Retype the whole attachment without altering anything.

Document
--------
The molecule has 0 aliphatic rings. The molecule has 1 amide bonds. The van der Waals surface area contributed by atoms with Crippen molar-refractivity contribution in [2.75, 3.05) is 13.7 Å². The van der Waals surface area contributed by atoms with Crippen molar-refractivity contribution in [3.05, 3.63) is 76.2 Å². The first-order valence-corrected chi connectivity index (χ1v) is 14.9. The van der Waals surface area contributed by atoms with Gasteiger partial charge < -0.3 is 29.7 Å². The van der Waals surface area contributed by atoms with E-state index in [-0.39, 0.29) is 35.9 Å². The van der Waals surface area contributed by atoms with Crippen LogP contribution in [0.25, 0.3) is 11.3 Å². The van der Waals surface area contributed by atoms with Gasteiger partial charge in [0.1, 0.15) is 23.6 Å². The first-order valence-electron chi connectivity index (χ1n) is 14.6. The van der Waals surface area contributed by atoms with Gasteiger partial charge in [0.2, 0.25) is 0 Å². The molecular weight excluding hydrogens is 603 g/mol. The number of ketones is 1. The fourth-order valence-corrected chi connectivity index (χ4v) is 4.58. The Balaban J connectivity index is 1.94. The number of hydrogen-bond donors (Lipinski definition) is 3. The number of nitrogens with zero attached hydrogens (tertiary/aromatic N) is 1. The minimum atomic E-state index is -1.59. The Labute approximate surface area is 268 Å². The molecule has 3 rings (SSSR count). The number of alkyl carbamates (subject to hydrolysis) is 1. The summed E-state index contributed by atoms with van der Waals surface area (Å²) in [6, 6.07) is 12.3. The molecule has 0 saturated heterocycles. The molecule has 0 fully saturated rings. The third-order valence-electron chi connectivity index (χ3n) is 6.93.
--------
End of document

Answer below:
The molecule has 0 aliphatic rings. The molecule has 1 amide bonds. The van der Waals surface area contributed by atoms with Crippen molar-refractivity contribution in [2.75, 3.05) is 13.7 Å². The van der Waals surface area contributed by atoms with Crippen molar-refractivity contribution in [3.05, 3.63) is 76.2 Å². The first-order valence-corrected chi connectivity index (χ1v) is 14.9. The van der Waals surface area contributed by atoms with Gasteiger partial charge < -0.3 is 29.7 Å². The van der Waals surface area contributed by atoms with E-state index in [-0.39, 0.29) is 35.9 Å². The van der Waals surface area contributed by atoms with Crippen LogP contribution in [0.25, 0.3) is 11.3 Å². The van der Waals surface area contributed by atoms with Gasteiger partial charge in [0.1, 0.15) is 23.6 Å². The first-order valence-electron chi connectivity index (χ1n) is 14.6. The van der Waals surface area contributed by atoms with Gasteiger partial charge in [0.2, 0.25) is 0 Å². The molecular weight excluding hydrogens is 603 g/mol. The number of ketones is 1. The fourth-order valence-corrected chi connectivity index (χ4v) is 4.58. The Balaban J connectivity index is 1.94. The number of hydrogen-bond donors (Lipinski definition) is 3. The number of nitrogens with zero attached hydrogens (tertiary/aromatic N) is 1. The minimum atomic E-state index is -1.59. The Labute approximate surface area is 268 Å². The molecule has 3 rings (SSSR count). The number of alkyl carbamates (subject to hydrolysis) is 1. The summed E-state index contributed by atoms with van der Waals surface area (Å²) in [6, 6.07) is 12.3. The molecule has 0 saturated heterocycles. The molecule has 0 fully saturated rings. The third-order valence-electron chi connectivity index (χ3n) is 6.93.